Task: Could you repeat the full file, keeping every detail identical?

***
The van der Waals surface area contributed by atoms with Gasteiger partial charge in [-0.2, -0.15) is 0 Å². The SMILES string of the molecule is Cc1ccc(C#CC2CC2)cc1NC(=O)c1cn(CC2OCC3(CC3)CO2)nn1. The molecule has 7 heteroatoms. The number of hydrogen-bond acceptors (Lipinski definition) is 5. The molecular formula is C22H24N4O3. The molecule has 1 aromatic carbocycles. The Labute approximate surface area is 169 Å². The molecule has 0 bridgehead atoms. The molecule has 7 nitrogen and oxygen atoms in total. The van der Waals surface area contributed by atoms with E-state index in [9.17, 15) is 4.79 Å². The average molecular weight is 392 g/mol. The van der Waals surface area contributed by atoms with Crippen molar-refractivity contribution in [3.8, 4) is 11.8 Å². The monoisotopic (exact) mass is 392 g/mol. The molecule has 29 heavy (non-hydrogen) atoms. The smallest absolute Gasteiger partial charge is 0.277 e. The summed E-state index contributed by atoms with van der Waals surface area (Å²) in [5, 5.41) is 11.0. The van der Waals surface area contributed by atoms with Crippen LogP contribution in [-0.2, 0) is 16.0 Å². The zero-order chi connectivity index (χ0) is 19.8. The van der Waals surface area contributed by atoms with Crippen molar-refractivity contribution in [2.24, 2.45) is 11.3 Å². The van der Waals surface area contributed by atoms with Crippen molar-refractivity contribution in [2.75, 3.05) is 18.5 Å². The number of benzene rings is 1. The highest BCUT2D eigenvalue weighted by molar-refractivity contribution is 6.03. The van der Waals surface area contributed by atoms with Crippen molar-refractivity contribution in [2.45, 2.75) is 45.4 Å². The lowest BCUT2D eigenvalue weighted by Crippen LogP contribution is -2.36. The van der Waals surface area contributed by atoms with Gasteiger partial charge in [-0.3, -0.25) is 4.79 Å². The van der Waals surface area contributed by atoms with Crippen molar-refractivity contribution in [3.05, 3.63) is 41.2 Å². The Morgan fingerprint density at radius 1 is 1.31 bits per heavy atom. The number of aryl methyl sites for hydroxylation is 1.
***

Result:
The van der Waals surface area contributed by atoms with Gasteiger partial charge in [-0.2, -0.15) is 0 Å². The SMILES string of the molecule is Cc1ccc(C#CC2CC2)cc1NC(=O)c1cn(CC2OCC3(CC3)CO2)nn1. The molecule has 7 heteroatoms. The number of hydrogen-bond acceptors (Lipinski definition) is 5. The molecular formula is C22H24N4O3. The molecule has 1 aromatic carbocycles. The Labute approximate surface area is 169 Å². The molecule has 0 bridgehead atoms. The molecule has 7 nitrogen and oxygen atoms in total. The van der Waals surface area contributed by atoms with E-state index in [9.17, 15) is 4.79 Å². The average molecular weight is 392 g/mol. The van der Waals surface area contributed by atoms with Crippen molar-refractivity contribution in [3.8, 4) is 11.8 Å². The monoisotopic (exact) mass is 392 g/mol. The molecule has 29 heavy (non-hydrogen) atoms. The smallest absolute Gasteiger partial charge is 0.277 e. The summed E-state index contributed by atoms with van der Waals surface area (Å²) in [5, 5.41) is 11.0. The van der Waals surface area contributed by atoms with Crippen LogP contribution in [-0.2, 0) is 16.0 Å². The zero-order chi connectivity index (χ0) is 19.8. The van der Waals surface area contributed by atoms with Crippen molar-refractivity contribution in [2.24, 2.45) is 11.3 Å². The van der Waals surface area contributed by atoms with Crippen molar-refractivity contribution in [2.75, 3.05) is 18.5 Å². The number of benzene rings is 1. The highest BCUT2D eigenvalue weighted by molar-refractivity contribution is 6.03. The van der Waals surface area contributed by atoms with Crippen molar-refractivity contribution in [2.45, 2.75) is 45.4 Å². The lowest BCUT2D eigenvalue weighted by Crippen LogP contribution is -2.36. The van der Waals surface area contributed by atoms with Gasteiger partial charge in [-0.3, -0.25) is 4.79 Å². The van der Waals surface area contributed by atoms with Crippen molar-refractivity contribution in [3.05, 3.63) is 41.2 Å². The Morgan fingerprint density at radius 1 is 1.31 bits per heavy atom. The number of aryl methyl sites for hydroxylation is 1.